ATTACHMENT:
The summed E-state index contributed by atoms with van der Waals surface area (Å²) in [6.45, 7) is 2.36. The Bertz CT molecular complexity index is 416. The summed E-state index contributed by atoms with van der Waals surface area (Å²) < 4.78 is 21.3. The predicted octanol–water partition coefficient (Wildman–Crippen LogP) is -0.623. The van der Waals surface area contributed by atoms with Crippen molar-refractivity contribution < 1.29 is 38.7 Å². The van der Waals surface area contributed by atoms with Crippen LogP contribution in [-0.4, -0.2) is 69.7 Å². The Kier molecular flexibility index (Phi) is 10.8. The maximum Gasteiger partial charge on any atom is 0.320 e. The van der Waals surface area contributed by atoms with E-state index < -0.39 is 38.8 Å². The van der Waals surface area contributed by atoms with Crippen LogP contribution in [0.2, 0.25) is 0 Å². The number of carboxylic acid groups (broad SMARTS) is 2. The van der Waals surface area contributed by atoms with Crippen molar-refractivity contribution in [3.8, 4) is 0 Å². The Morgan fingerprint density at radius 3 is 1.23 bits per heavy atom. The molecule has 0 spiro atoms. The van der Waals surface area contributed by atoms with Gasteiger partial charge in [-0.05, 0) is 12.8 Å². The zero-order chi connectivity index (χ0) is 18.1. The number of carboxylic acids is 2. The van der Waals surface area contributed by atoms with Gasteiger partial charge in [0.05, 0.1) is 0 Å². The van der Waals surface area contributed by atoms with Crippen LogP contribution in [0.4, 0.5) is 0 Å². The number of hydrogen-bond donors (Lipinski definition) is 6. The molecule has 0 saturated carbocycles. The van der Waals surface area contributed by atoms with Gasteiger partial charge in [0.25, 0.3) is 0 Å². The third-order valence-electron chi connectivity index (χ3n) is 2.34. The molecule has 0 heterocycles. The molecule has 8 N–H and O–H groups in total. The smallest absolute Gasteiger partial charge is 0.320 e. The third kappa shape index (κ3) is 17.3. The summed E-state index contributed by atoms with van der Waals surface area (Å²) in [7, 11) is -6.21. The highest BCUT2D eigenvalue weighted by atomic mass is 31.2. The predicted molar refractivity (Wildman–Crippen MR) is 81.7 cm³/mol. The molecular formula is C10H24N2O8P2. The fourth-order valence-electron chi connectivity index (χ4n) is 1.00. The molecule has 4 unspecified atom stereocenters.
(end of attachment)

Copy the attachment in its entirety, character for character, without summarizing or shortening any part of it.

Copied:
The summed E-state index contributed by atoms with van der Waals surface area (Å²) in [6.45, 7) is 2.36. The Bertz CT molecular complexity index is 416. The summed E-state index contributed by atoms with van der Waals surface area (Å²) < 4.78 is 21.3. The predicted octanol–water partition coefficient (Wildman–Crippen LogP) is -0.623. The van der Waals surface area contributed by atoms with Crippen molar-refractivity contribution < 1.29 is 38.7 Å². The van der Waals surface area contributed by atoms with Crippen LogP contribution in [-0.4, -0.2) is 69.7 Å². The Kier molecular flexibility index (Phi) is 10.8. The maximum Gasteiger partial charge on any atom is 0.320 e. The van der Waals surface area contributed by atoms with E-state index < -0.39 is 38.8 Å². The van der Waals surface area contributed by atoms with Crippen LogP contribution in [0.2, 0.25) is 0 Å². The number of carboxylic acid groups (broad SMARTS) is 2. The van der Waals surface area contributed by atoms with Crippen molar-refractivity contribution in [3.8, 4) is 0 Å². The Morgan fingerprint density at radius 3 is 1.23 bits per heavy atom. The molecule has 0 spiro atoms. The van der Waals surface area contributed by atoms with Gasteiger partial charge in [-0.05, 0) is 12.8 Å². The zero-order chi connectivity index (χ0) is 18.1. The number of carboxylic acids is 2. The van der Waals surface area contributed by atoms with Gasteiger partial charge in [0.05, 0.1) is 0 Å². The van der Waals surface area contributed by atoms with Crippen LogP contribution in [0.4, 0.5) is 0 Å². The number of hydrogen-bond donors (Lipinski definition) is 6. The molecule has 0 saturated carbocycles. The van der Waals surface area contributed by atoms with Gasteiger partial charge in [0.25, 0.3) is 0 Å². The third-order valence-electron chi connectivity index (χ3n) is 2.34. The molecule has 0 heterocycles. The molecule has 8 N–H and O–H groups in total. The smallest absolute Gasteiger partial charge is 0.320 e. The third kappa shape index (κ3) is 17.3. The summed E-state index contributed by atoms with van der Waals surface area (Å²) in [7, 11) is -6.21. The highest BCUT2D eigenvalue weighted by atomic mass is 31.2. The predicted molar refractivity (Wildman–Crippen MR) is 81.7 cm³/mol. The molecular formula is C10H24N2O8P2. The fourth-order valence-electron chi connectivity index (χ4n) is 1.00. The molecule has 4 unspecified atom stereocenters.